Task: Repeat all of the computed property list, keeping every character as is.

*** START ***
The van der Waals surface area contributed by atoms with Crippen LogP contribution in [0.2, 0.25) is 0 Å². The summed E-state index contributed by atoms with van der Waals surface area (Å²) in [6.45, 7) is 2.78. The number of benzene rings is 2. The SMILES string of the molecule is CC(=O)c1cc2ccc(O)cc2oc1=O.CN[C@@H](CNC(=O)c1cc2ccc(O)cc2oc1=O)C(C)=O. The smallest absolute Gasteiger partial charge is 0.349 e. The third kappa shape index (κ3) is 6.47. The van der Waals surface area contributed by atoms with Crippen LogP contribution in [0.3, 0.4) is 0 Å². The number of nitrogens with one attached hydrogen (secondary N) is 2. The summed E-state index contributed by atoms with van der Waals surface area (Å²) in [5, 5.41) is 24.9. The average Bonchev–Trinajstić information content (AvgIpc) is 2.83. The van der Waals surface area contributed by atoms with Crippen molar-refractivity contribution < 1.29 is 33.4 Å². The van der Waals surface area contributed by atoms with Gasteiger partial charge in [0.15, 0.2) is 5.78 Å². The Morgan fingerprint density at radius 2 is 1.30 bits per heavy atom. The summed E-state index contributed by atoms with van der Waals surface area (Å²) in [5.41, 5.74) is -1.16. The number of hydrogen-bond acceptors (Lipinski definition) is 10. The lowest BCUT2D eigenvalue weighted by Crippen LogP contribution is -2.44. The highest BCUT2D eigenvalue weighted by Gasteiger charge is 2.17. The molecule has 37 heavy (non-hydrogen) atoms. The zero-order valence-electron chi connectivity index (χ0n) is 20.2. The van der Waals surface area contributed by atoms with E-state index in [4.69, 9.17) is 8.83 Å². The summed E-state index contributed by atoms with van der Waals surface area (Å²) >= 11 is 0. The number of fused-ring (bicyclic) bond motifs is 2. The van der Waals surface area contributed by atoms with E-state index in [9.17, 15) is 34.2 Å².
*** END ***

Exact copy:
The van der Waals surface area contributed by atoms with Crippen LogP contribution in [0.2, 0.25) is 0 Å². The summed E-state index contributed by atoms with van der Waals surface area (Å²) in [6.45, 7) is 2.78. The number of benzene rings is 2. The SMILES string of the molecule is CC(=O)c1cc2ccc(O)cc2oc1=O.CN[C@@H](CNC(=O)c1cc2ccc(O)cc2oc1=O)C(C)=O. The smallest absolute Gasteiger partial charge is 0.349 e. The third kappa shape index (κ3) is 6.47. The van der Waals surface area contributed by atoms with Crippen LogP contribution in [0.3, 0.4) is 0 Å². The number of nitrogens with one attached hydrogen (secondary N) is 2. The summed E-state index contributed by atoms with van der Waals surface area (Å²) in [5, 5.41) is 24.9. The average Bonchev–Trinajstić information content (AvgIpc) is 2.83. The van der Waals surface area contributed by atoms with Crippen molar-refractivity contribution < 1.29 is 33.4 Å². The van der Waals surface area contributed by atoms with Gasteiger partial charge in [0.15, 0.2) is 5.78 Å². The Morgan fingerprint density at radius 2 is 1.30 bits per heavy atom. The summed E-state index contributed by atoms with van der Waals surface area (Å²) in [5.41, 5.74) is -1.16. The number of hydrogen-bond acceptors (Lipinski definition) is 10. The lowest BCUT2D eigenvalue weighted by Crippen LogP contribution is -2.44. The highest BCUT2D eigenvalue weighted by Gasteiger charge is 2.17. The molecule has 37 heavy (non-hydrogen) atoms. The zero-order valence-electron chi connectivity index (χ0n) is 20.2. The van der Waals surface area contributed by atoms with E-state index in [4.69, 9.17) is 8.83 Å². The summed E-state index contributed by atoms with van der Waals surface area (Å²) >= 11 is 0. The number of fused-ring (bicyclic) bond motifs is 2. The van der Waals surface area contributed by atoms with E-state index in [9.17, 15) is 34.2 Å².